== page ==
St. Petersburg, FL— A Florida state court jury awarded $26.75 million to the family of a Florida smoker after finding the nation’s two largest tobacco companies responsible for his cancer death. Duignan v. R.J. Reynolds and Philip Morris, 13-010978-CI.
The award includes $2.75 million in compensatory damages handed down last week and $24 million in punitives imposed equally against R.J. Reynolds and Philip Morris Tuesday for the 1992 cancer death of Douglas Duignan.
Duignan, 42 when he died, smoked up to two packs of cigarettes a day for more than 25 years. His family contends Reynolds and Philip Morris’s role in a conspiracy to hide the dangers of cigarettes hooked Duignan to nicotine and caused his fatal cancer.
The award more than doubles the $12 million handed down in a 2015 trial in the case. That verdict was thrown out two years later, however, after the Florida Court of Appeals for the Second District found the trial judge in the case improperly discouraged a jury readback request.
The case is among thousands that stem from Engle v. Liggett Group Inc., a 1994 Florida state court class-action lawsuit against tobacco companies. The state's supreme court later decertified the class, but ruled Engle progeny cases may be tried individually. Plaintiffs are entitled to the benefit of the jury's findings in the original verdict, including the determination that tobacco companies placed a dangerous, addictive product on the market and hid the dangers of smoking.
To be entitled to those findings, however, each plaintiff must prove the smoker at the heart of their case suffered from nicotine addiction that was the legal cause of a smoking-related disease.
After Friday’s verdict finding class membership and awarding compensatories, the two-day punitive phase of trial turned on whether harsh financial punishment should be imposed in light of broad changes by the companies, and the industry at-large, over the last two decades.
During Tuesday’s closing statements, Shook Hardy & Bacon’s Kenneth Reilly reminded jurors that the tobacco industry now faced strict oversight by the U.S. Food and Drug Administration, or FDA, while Philip Morris had paid billions of dollars under a settlement with states’ attorneys-general. Meanwhile, he said, the company had gone farther than required in restricting their marketing.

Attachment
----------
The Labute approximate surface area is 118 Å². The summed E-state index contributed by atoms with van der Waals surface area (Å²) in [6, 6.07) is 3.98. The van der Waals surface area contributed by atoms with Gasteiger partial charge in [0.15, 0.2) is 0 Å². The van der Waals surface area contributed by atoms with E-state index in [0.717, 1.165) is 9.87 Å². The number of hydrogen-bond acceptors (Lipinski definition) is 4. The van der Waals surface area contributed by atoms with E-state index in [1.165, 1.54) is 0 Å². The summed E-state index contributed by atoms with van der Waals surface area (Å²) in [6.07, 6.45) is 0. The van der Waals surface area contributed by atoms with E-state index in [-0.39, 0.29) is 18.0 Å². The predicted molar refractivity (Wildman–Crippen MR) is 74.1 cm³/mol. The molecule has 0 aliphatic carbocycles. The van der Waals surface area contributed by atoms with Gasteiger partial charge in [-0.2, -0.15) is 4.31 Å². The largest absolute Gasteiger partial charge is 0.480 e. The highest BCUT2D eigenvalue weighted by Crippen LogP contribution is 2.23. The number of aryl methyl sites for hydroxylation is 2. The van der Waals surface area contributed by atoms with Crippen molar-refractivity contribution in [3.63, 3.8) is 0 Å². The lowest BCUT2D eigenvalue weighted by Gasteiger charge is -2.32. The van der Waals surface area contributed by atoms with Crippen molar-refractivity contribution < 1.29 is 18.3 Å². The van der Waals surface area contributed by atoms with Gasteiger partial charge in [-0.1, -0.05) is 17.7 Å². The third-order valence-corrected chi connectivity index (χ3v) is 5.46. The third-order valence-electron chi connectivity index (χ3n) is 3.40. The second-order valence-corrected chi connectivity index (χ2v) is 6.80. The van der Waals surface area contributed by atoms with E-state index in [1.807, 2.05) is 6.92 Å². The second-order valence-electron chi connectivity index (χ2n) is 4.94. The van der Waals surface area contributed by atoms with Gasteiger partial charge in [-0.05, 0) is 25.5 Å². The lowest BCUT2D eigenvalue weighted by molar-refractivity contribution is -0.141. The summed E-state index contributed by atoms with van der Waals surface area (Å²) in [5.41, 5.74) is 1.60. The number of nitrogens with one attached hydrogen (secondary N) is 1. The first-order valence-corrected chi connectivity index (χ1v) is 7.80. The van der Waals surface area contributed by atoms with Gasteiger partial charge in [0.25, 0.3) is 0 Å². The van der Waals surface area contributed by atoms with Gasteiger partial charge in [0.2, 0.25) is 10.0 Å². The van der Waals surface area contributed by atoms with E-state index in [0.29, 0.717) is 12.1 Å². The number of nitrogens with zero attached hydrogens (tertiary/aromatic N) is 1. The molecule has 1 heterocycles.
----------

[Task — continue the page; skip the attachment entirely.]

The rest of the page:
“What message are you guys going to send to the people who are operating the business today and have been for a quarter of a century?” Reilly asked jurors. “They’ve never failed to comply with the FDA requirements. They’ve never failed to comply with the attorneys-general requirements. They’ve never been criticized, and look at all the voluntary things they did.”
Jones Day’s Jack Williams, representing Reynolds, agreed, and argued Reynolds now sent clear messages about smoking’s dangers while spending decades and billions of dollars trying to make a safer cigarette. “Punishing Reynolds now would… be saying that if a company changes and becomes more responsible and tries to do more of the right thing, it’s still… going to get punished,” Williams said.
But Searcy Denney’s James Gustafson argued that none of the changes the companies detailed affected Duignan’s ultimate end.
“Nothing that the defendants brought you… mitigated, or made less severe, what they did to Douglas Duignan,” Gustafson said. “If they don’t get punished for what they did, what does that do to deter others from doing the same thing?”
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The Duignan family is represented by Searcy Denney’s James Gustafson and Gordon & Partners’ Gary Paige.
Philip Morris is represented by Shook Hardy & Bacon’s Kenneth Reilly.
R.J. Reynolds is represented by Jones Day’s Jack Williams.